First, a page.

Graphical displays for effective reporting of evidence quality tables in research syntheses

Research output: Contribution to journalArticle

Authors

  • Rita Solanki
  • Luciano Mignini
  • Ekaterina Mishanina
  • Khalid S. Khan

Colleges, School and Institutes

External organisations

  • Centro Rosarino de Estudios Perinatales
  • colchester university hospital
  • Barts and The London Queen Mary's School of Medicine and Dentistry

Abstract

Background
When generating guidelines, quality of the evidence is tabulated to capture its several domains, often using the GRADE (Grading of Recommendations Assessment, Development and Evaluation) approach. We developed a graphic display to capture deficiencies, outliers and similarities across comparisons contained in GRADE tables.

Methods
Based on a systematic literature review capturing the effects of 32 different therapeutic comparisons on dysmenorrhoea, we synthesised evidence quality in tables and graphs. We evaluated time taken to accurately assess evident quality and preference for tables vs graphs.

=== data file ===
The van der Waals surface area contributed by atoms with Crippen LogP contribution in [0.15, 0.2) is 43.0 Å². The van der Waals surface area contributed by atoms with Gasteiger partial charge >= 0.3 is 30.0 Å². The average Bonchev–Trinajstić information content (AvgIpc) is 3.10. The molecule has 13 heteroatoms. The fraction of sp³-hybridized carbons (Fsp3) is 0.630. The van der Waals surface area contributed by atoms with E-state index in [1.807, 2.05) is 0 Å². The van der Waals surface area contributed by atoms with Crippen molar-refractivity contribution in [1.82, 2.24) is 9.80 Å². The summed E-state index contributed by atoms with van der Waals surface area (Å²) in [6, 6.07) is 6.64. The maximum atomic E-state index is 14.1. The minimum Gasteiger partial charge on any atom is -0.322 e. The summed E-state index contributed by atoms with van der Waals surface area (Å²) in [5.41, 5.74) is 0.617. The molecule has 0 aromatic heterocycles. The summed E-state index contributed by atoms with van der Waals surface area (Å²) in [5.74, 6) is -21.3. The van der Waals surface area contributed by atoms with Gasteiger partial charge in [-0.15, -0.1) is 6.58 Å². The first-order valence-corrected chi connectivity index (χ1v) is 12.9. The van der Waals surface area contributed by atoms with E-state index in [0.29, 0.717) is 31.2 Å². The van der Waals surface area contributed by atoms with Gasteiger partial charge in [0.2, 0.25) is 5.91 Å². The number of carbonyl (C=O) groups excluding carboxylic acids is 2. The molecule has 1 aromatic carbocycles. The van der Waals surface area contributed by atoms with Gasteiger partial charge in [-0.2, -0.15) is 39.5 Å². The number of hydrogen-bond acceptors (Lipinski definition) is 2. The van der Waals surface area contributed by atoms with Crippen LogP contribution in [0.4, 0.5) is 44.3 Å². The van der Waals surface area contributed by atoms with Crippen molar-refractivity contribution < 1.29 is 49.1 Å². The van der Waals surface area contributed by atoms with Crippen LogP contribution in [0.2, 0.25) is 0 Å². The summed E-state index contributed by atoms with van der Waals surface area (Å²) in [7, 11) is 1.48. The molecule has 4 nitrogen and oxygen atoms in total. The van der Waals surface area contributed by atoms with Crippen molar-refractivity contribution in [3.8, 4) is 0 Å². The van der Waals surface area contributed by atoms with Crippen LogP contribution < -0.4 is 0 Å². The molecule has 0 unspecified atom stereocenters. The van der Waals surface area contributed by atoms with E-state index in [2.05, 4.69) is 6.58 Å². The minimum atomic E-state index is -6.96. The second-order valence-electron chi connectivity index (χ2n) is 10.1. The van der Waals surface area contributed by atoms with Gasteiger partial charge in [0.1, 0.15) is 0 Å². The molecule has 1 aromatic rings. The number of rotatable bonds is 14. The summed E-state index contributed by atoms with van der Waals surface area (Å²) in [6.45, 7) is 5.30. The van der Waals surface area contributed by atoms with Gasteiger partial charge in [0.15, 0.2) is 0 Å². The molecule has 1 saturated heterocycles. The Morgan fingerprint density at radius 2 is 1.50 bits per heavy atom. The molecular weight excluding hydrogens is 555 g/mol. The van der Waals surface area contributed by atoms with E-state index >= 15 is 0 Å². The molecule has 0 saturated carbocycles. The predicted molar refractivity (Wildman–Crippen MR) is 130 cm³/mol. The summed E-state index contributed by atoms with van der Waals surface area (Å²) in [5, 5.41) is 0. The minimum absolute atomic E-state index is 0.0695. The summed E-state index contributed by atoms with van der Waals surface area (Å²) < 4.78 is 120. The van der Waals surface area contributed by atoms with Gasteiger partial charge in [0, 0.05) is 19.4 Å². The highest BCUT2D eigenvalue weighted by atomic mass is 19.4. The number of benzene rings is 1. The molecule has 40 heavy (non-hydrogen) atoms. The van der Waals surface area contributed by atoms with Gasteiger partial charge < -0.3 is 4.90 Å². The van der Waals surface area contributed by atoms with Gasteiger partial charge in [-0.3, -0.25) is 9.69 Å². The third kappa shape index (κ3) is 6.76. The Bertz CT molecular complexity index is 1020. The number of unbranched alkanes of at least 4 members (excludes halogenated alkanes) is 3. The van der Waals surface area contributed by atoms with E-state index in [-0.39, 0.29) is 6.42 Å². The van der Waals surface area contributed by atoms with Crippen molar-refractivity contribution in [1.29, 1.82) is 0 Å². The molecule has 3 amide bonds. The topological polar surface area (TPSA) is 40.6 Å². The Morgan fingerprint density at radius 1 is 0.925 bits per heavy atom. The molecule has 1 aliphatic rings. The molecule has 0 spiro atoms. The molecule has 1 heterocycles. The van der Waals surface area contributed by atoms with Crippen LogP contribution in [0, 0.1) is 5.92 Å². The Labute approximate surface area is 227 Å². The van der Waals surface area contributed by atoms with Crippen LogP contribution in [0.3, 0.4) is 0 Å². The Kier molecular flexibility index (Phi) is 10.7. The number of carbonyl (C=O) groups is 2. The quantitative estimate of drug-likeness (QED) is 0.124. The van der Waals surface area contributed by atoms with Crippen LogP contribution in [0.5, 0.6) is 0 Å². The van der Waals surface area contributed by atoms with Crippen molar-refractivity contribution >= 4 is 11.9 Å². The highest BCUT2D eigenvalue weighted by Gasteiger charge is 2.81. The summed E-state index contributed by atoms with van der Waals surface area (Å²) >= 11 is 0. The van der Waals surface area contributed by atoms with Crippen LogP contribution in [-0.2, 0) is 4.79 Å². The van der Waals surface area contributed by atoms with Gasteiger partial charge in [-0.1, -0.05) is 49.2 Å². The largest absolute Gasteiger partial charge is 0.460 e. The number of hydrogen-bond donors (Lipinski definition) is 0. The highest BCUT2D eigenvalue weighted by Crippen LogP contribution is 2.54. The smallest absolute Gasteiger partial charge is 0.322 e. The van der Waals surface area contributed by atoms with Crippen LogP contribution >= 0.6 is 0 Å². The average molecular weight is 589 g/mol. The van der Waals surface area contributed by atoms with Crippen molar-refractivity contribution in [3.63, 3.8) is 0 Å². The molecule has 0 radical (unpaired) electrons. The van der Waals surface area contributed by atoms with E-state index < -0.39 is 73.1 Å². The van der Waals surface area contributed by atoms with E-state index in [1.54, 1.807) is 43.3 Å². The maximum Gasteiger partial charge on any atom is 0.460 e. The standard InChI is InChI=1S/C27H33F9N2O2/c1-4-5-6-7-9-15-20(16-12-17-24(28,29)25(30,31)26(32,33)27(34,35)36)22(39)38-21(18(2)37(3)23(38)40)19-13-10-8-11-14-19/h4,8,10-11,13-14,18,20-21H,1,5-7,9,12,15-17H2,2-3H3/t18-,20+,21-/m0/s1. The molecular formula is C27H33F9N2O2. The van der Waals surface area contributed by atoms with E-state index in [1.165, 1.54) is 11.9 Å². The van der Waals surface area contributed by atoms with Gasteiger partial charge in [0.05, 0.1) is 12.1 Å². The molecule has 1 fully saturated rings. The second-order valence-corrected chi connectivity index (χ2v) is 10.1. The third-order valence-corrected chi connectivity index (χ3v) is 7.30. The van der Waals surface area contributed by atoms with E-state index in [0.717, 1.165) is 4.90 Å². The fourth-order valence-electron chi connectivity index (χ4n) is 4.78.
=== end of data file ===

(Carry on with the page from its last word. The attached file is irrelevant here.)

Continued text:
Results
The plots provided visually striking displays of strengths and weaknesses of the evidence across the spectrum of comparisons on a single page. Equivalent tabulated information spread over 4 pages. Participants preferred and interpreted graphs quicker and more accurately than tables.

Conclusions
The graphic approach we developed makes interpreting evidence easier. Large tables are dry and cumbersome to read and assimilate. When guideline statements are accompanied by these plots, they have the scope for improving the credibility of the recommendations made, as the strength of the evidence used can be clearly seen. Further empirical research will establish the place for graphic displays.

Details

Original languageEnglish
JournalReproductive Health
Volume13
Publication statusPublished - 9 Mar 2016

Keywords

  • grade, grade plots, guidelines, radar charts, systematic reviews